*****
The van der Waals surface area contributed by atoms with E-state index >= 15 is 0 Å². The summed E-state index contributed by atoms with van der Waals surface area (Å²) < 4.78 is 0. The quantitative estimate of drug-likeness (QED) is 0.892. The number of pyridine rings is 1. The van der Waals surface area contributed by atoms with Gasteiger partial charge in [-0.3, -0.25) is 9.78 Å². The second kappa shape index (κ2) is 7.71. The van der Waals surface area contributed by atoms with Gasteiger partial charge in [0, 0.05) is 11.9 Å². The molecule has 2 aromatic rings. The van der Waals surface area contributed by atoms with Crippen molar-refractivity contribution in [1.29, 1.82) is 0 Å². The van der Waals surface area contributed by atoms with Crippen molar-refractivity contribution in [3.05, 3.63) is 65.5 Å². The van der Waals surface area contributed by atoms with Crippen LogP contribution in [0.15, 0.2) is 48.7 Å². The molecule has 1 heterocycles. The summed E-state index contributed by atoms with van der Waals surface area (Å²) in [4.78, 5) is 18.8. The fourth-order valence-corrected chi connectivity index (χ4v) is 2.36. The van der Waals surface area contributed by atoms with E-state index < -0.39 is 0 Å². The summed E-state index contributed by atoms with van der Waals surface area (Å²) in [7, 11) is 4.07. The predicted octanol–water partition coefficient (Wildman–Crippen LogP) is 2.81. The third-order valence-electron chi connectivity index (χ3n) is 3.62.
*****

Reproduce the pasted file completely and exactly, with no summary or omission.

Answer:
The van der Waals surface area contributed by atoms with E-state index >= 15 is 0 Å². The summed E-state index contributed by atoms with van der Waals surface area (Å²) < 4.78 is 0. The quantitative estimate of drug-likeness (QED) is 0.892. The number of pyridine rings is 1. The van der Waals surface area contributed by atoms with Gasteiger partial charge in [-0.3, -0.25) is 9.78 Å². The second kappa shape index (κ2) is 7.71. The van der Waals surface area contributed by atoms with Gasteiger partial charge in [0, 0.05) is 11.9 Å². The molecule has 2 aromatic rings. The van der Waals surface area contributed by atoms with Crippen molar-refractivity contribution in [1.29, 1.82) is 0 Å². The van der Waals surface area contributed by atoms with Crippen molar-refractivity contribution in [3.05, 3.63) is 65.5 Å². The van der Waals surface area contributed by atoms with Crippen LogP contribution in [0.15, 0.2) is 48.7 Å². The molecule has 1 heterocycles. The summed E-state index contributed by atoms with van der Waals surface area (Å²) in [4.78, 5) is 18.8. The fourth-order valence-corrected chi connectivity index (χ4v) is 2.36. The van der Waals surface area contributed by atoms with E-state index < -0.39 is 0 Å². The summed E-state index contributed by atoms with van der Waals surface area (Å²) in [7, 11) is 4.07. The predicted octanol–water partition coefficient (Wildman–Crippen LogP) is 2.81. The third-order valence-electron chi connectivity index (χ3n) is 3.62.